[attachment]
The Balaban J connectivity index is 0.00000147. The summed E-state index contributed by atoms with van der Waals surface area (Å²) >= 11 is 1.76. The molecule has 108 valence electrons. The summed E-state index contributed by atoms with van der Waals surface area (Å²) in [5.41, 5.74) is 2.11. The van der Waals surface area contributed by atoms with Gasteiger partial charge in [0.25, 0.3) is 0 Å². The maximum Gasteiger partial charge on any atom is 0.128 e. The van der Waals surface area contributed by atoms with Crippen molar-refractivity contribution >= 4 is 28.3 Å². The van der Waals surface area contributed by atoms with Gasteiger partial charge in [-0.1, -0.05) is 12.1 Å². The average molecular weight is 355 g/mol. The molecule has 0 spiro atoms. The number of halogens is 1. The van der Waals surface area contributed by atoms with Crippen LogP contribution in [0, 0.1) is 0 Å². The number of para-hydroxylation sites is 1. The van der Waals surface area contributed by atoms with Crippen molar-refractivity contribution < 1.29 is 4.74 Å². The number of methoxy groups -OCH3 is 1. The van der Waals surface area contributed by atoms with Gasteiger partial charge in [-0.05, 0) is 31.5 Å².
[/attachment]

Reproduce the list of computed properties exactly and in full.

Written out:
The Balaban J connectivity index is 0.00000147. The summed E-state index contributed by atoms with van der Waals surface area (Å²) >= 11 is 1.76. The molecule has 108 valence electrons. The summed E-state index contributed by atoms with van der Waals surface area (Å²) in [5.41, 5.74) is 2.11. The van der Waals surface area contributed by atoms with Gasteiger partial charge in [0.25, 0.3) is 0 Å². The maximum Gasteiger partial charge on any atom is 0.128 e. The van der Waals surface area contributed by atoms with Crippen molar-refractivity contribution >= 4 is 28.3 Å². The van der Waals surface area contributed by atoms with Gasteiger partial charge in [-0.1, -0.05) is 12.1 Å². The average molecular weight is 355 g/mol. The molecule has 0 spiro atoms. The number of halogens is 1. The van der Waals surface area contributed by atoms with Crippen LogP contribution in [0, 0.1) is 0 Å². The number of para-hydroxylation sites is 1. The van der Waals surface area contributed by atoms with Crippen molar-refractivity contribution < 1.29 is 4.74 Å². The number of methoxy groups -OCH3 is 1. The van der Waals surface area contributed by atoms with Gasteiger partial charge in [-0.05, 0) is 31.5 Å².